Carbohydrates, proteins and fats make up the three macronutrient groups. Carbohydrates can be found in fruit, vegetables, grains, beans and legumes, dairy products and sugar. The U.S. Department of Agriculture divides the carbohydrates group into simple carbohydrates -- such as sugar, white flour and white rice, which cause a rapid rise in blood glucose levels -- and complex carbohydrates, a subgroup that includes the whole, unrefined grains, most vegetables and some fruits, which are digested more slowly.
Low-Calorie Complex Carbohydrates
Vegetables, which contain a wide variety of vitamins and minerals, are the lowest calorie source of complex carbohydrates. Nutrient-dense vegetables such as kale, spinach, asparagus, broccoli and the rough surface mushrooms can be recognized as highly nutritious carbohydrates by their bright colors and strong flavors. Eating eight or more servings of these vegetables daily along with citrus fruits -- oranges, grapefruit, limes and lemons -- can reduce your risk of a heart attack or stroke. This is largely due to the presence of anti-inflammatory compounds, but these vegetables also contribute a great deal of fiber and create a sense of fullness for the average investment of less than 100 calories per cup, and weight management reduces the risk of cardiovascular disease.
Unprocessed wheat and other grains are harvested and ground without removing any of the three separate layers: bran, the fibrous outer layer that protects the contents of a grain kernel; the endosperm, which stores energy to nourish the germ; and the germ itself, which is the reproductive kernel. The germ contains unsaturated oils as well as vitamins and minerals. When grains are stored, these oils that can cause spoilage. For this reason as well as to make grains easier to work with in various culinary uses, people began to refine flour, rice and other grains in the late 19th century. These refining processes remove many nutrients from the grain and cause them to behave more like sugars. Healthy whole grains include quinoa, buckwheat, wheat berries, rye, corn, brown rice, hulled barley, oats, millet and teff.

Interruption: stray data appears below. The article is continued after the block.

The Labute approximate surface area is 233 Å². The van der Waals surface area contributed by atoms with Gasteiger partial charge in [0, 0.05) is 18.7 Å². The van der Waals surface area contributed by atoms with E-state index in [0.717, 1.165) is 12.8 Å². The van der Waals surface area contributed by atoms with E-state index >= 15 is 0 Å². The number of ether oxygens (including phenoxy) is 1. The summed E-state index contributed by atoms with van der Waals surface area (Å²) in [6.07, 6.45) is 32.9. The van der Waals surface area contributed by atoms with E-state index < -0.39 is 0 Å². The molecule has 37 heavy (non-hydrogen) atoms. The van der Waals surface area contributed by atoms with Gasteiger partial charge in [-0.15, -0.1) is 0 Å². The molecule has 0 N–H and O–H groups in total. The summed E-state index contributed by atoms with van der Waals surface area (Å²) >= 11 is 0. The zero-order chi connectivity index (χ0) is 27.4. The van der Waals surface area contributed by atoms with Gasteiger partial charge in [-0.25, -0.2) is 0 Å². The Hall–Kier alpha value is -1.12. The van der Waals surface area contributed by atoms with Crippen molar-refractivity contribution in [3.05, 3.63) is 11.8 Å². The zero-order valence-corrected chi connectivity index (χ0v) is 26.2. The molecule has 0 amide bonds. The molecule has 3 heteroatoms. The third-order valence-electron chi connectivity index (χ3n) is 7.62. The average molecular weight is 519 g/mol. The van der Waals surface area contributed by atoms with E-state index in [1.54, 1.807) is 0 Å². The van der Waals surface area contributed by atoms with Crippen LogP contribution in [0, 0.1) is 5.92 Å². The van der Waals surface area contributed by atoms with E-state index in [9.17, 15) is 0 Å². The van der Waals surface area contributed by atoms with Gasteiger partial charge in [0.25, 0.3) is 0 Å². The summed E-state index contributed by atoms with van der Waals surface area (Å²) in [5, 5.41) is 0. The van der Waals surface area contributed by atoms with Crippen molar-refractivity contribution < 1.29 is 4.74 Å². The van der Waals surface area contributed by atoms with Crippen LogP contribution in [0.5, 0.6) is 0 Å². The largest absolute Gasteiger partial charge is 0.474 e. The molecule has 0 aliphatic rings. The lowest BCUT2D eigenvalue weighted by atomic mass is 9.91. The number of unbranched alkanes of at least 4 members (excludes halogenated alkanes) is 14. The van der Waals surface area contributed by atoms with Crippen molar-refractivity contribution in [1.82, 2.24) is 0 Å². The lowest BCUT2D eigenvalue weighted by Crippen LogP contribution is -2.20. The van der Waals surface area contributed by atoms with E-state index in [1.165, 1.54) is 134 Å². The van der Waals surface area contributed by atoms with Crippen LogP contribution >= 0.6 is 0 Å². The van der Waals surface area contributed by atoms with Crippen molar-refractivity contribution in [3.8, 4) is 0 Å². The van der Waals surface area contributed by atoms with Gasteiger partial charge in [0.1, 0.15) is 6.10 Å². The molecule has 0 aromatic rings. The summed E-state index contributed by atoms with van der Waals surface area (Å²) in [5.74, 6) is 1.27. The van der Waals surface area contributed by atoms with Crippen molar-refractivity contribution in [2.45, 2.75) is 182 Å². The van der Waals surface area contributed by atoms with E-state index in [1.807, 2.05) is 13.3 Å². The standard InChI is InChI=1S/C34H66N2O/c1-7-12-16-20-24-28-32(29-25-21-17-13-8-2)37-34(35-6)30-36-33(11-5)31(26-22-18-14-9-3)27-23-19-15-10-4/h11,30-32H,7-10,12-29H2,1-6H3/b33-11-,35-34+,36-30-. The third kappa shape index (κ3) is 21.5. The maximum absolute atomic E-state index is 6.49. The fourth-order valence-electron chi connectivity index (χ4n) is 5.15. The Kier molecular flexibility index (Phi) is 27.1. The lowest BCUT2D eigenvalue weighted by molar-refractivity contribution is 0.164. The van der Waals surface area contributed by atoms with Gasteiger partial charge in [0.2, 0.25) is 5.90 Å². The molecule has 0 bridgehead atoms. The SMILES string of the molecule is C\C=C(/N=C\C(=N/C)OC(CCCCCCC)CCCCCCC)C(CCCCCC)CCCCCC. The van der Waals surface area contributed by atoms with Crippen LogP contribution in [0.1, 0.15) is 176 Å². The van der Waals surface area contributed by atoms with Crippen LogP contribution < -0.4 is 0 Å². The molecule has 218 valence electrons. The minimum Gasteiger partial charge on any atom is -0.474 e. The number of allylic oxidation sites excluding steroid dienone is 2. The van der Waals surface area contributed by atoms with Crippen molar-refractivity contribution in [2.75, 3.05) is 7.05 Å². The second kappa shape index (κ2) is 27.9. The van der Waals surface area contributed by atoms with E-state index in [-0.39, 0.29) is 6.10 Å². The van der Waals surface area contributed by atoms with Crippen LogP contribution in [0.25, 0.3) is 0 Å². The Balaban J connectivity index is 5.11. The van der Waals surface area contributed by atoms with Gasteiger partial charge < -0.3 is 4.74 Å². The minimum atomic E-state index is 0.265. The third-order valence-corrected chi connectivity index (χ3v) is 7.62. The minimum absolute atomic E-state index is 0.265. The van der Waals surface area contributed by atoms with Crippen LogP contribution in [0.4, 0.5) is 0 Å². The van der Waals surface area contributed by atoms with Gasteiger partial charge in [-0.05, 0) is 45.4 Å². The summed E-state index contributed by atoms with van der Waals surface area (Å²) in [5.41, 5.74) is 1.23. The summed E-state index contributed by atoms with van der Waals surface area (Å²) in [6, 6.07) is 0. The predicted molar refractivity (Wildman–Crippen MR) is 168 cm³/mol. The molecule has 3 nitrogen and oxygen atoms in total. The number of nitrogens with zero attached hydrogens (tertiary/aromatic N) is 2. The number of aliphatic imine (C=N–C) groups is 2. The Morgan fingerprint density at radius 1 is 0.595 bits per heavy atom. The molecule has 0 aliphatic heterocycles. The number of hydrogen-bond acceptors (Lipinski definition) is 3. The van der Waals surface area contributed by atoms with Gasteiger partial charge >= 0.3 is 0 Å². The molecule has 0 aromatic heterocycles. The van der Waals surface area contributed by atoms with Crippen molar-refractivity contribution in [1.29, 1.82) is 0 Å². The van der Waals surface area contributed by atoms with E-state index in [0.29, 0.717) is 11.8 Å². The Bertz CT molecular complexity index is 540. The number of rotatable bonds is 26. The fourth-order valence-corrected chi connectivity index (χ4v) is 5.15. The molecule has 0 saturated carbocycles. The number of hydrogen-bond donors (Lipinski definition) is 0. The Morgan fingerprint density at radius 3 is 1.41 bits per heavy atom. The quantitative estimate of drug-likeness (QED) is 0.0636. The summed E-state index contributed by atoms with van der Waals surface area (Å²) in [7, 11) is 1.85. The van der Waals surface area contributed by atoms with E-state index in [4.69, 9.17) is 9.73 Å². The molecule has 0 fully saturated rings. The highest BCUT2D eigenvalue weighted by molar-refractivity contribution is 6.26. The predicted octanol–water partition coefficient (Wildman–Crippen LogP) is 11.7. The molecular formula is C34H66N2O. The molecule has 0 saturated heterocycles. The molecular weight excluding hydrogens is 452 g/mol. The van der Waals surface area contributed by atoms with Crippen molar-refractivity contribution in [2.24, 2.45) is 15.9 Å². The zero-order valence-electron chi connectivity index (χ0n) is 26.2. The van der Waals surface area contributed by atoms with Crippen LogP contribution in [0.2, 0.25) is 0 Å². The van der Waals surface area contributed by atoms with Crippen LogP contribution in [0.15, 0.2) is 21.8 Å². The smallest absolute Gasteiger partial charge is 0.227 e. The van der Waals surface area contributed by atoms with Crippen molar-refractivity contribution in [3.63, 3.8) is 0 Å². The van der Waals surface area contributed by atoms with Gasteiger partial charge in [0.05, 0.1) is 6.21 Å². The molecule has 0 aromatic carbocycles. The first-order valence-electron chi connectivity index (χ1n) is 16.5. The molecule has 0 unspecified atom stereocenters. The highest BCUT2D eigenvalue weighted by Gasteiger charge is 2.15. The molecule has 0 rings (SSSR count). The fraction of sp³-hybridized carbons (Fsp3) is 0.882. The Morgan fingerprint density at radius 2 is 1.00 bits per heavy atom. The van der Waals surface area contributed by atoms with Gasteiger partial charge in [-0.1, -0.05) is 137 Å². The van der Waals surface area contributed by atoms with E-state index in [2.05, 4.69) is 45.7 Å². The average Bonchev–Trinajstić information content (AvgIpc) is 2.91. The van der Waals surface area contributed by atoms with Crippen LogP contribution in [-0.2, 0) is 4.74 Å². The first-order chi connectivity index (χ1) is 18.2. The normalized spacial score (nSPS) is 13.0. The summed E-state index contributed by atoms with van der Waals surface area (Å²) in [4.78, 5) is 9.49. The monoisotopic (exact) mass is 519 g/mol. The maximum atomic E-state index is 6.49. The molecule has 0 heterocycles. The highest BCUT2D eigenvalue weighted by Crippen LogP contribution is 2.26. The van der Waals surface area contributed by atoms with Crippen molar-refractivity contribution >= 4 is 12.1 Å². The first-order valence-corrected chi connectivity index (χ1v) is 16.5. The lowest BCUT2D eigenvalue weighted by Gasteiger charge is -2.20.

Fruits contain many vitamins and minerals and are also important sources of fiber and water. Like vegetables, the variety of fruits consumed is more important than the quantity of any single fruit. Berries are among the most anti-inflammatory of foods; citrus fruits supply a great deal of vitamin C, which promotes iron absorption and prevents anemia; and apples and pears contribute the fiber and water needed to promote healthy digestive function. Having a daily serving from each of these fruit types offers a wide variety of health benefits. Fruit juice is not a complex carbohydrate in that the fiber present in whole fruits has largely been removed from the juice. In fact, an 8-ounce glass of orange juice and an 8-ounce glass of soda contain the same 10 teaspoons of sugar, according to an analysis published by Harvard researchers.
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This article reflects the views of the writer and does not necessarily reflect the views of Jillian Michaels or JillianMichaels.com.